I spend more hours per year in dog school than I can count. I took my youngest starting at 9 weeks and she has continued straight through (now 13 months) and it is easy when going to puppy school to tell which dogs came from reputable breeders vs the shelter or pet store. The gap in socialization is huge. The practice where I work has a litter that was pulled from a high kill shelter at around 12 weeks. The staff has been working with them, but they are so delayed. My puppy was easy to train, she started clicker work at 5 weeks of age. Most of these ones are two fearful of the sound of the clicker to even be able to use it as a training tool.



  15. #15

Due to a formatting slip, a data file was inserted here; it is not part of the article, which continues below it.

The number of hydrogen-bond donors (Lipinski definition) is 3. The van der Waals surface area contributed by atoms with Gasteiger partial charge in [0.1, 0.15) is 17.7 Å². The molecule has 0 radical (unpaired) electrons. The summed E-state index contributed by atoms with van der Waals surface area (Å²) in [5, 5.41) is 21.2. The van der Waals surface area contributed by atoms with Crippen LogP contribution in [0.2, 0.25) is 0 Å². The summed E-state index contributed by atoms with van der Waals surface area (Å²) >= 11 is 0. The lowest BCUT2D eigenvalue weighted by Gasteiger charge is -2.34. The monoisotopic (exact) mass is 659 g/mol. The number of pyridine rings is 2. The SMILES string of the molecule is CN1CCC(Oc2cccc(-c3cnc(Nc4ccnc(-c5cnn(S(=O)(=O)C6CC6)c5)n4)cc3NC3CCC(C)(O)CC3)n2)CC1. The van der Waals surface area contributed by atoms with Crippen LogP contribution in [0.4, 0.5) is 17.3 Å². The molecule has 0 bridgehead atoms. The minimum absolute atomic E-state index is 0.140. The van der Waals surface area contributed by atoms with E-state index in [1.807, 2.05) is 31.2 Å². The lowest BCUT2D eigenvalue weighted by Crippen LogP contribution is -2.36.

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    Jul. 2, 2012
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    Quote Originally Posted by Marshfield View Post
    Do you chastise people for getting a well bred sporthorse prospect rather than a rescue?

    There is NOTHING wrong with opting to buy a well bred puppy from a reputable breeder from health tested parents that have proven themselves in conformation or performance. The folks who want a GSP for hunting wouldn't be getting a dog from a shelter if they weren't coming to us or another breeder. The same for those who want a corgi. If I hadn't bought my foundation bitch and current agility partner as a puppy, her spot in the household would not have been filled by a shelter dog.

    Just because someone lives in an area where folks allow dogs to breed indiscriminately (this is based on what I see as the huge number of dogs from the south transported to New England) doesn't mean they should guilty for going out and getting an intentionally bred dog which fits their household.